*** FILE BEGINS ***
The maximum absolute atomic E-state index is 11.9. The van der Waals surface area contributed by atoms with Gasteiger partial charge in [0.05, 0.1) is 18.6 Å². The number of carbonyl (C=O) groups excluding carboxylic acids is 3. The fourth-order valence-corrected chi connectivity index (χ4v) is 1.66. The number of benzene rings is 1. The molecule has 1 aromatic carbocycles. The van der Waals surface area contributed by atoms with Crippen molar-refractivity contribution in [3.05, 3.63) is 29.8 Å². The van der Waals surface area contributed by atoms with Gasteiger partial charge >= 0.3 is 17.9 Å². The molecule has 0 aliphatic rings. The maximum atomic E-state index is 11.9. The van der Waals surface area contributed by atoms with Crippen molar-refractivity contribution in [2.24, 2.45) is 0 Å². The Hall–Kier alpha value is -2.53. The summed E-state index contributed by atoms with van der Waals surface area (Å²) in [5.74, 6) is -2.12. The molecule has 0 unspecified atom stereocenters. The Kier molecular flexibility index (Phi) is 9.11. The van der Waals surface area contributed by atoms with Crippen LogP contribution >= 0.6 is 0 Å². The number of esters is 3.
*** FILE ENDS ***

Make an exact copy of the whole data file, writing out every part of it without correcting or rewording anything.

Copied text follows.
The maximum absolute atomic E-state index is 11.9. The van der Waals surface area contributed by atoms with Gasteiger partial charge in [0.05, 0.1) is 18.6 Å². The number of carbonyl (C=O) groups excluding carboxylic acids is 3. The fourth-order valence-corrected chi connectivity index (χ4v) is 1.66. The number of benzene rings is 1. The molecule has 1 aromatic carbocycles. The van der Waals surface area contributed by atoms with Crippen molar-refractivity contribution in [3.05, 3.63) is 29.8 Å². The van der Waals surface area contributed by atoms with Gasteiger partial charge >= 0.3 is 17.9 Å². The molecule has 0 aliphatic rings. The maximum atomic E-state index is 11.9. The van der Waals surface area contributed by atoms with Crippen molar-refractivity contribution in [2.24, 2.45) is 0 Å². The Hall–Kier alpha value is -2.53. The summed E-state index contributed by atoms with van der Waals surface area (Å²) in [5.74, 6) is -2.12. The molecule has 0 unspecified atom stereocenters. The Kier molecular flexibility index (Phi) is 9.11. The van der Waals surface area contributed by atoms with Crippen LogP contribution >= 0.6 is 0 Å². The number of esters is 3.